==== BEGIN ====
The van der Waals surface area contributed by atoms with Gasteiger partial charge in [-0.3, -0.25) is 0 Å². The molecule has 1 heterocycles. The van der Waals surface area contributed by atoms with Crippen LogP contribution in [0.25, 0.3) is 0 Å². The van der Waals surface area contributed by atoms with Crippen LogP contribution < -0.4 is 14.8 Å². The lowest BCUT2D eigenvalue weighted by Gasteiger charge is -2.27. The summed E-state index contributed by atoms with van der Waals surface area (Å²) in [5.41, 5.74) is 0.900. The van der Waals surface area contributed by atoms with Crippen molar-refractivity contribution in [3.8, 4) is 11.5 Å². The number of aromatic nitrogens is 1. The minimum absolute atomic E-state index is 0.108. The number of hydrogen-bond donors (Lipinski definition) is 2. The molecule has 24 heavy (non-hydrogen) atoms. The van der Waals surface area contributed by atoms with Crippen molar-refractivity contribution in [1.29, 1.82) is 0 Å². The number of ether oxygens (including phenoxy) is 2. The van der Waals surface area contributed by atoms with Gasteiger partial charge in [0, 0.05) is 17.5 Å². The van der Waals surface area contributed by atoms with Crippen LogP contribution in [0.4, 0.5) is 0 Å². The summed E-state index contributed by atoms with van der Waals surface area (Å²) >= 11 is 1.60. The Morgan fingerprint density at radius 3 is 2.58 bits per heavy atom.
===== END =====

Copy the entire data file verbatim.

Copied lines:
The van der Waals surface area contributed by atoms with Gasteiger partial charge in [-0.3, -0.25) is 0 Å². The molecule has 1 heterocycles. The van der Waals surface area contributed by atoms with Crippen LogP contribution in [0.25, 0.3) is 0 Å². The van der Waals surface area contributed by atoms with Crippen LogP contribution < -0.4 is 14.8 Å². The lowest BCUT2D eigenvalue weighted by Gasteiger charge is -2.27. The summed E-state index contributed by atoms with van der Waals surface area (Å²) in [5.41, 5.74) is 0.900. The van der Waals surface area contributed by atoms with Crippen molar-refractivity contribution in [3.8, 4) is 11.5 Å². The number of aromatic nitrogens is 1. The minimum absolute atomic E-state index is 0.108. The number of hydrogen-bond donors (Lipinski definition) is 2. The molecule has 24 heavy (non-hydrogen) atoms. The van der Waals surface area contributed by atoms with Crippen molar-refractivity contribution in [1.29, 1.82) is 0 Å². The number of ether oxygens (including phenoxy) is 2. The van der Waals surface area contributed by atoms with Gasteiger partial charge in [0, 0.05) is 17.5 Å². The van der Waals surface area contributed by atoms with Crippen LogP contribution in [0.4, 0.5) is 0 Å². The summed E-state index contributed by atoms with van der Waals surface area (Å²) >= 11 is 1.60. The Morgan fingerprint density at radius 3 is 2.58 bits per heavy atom.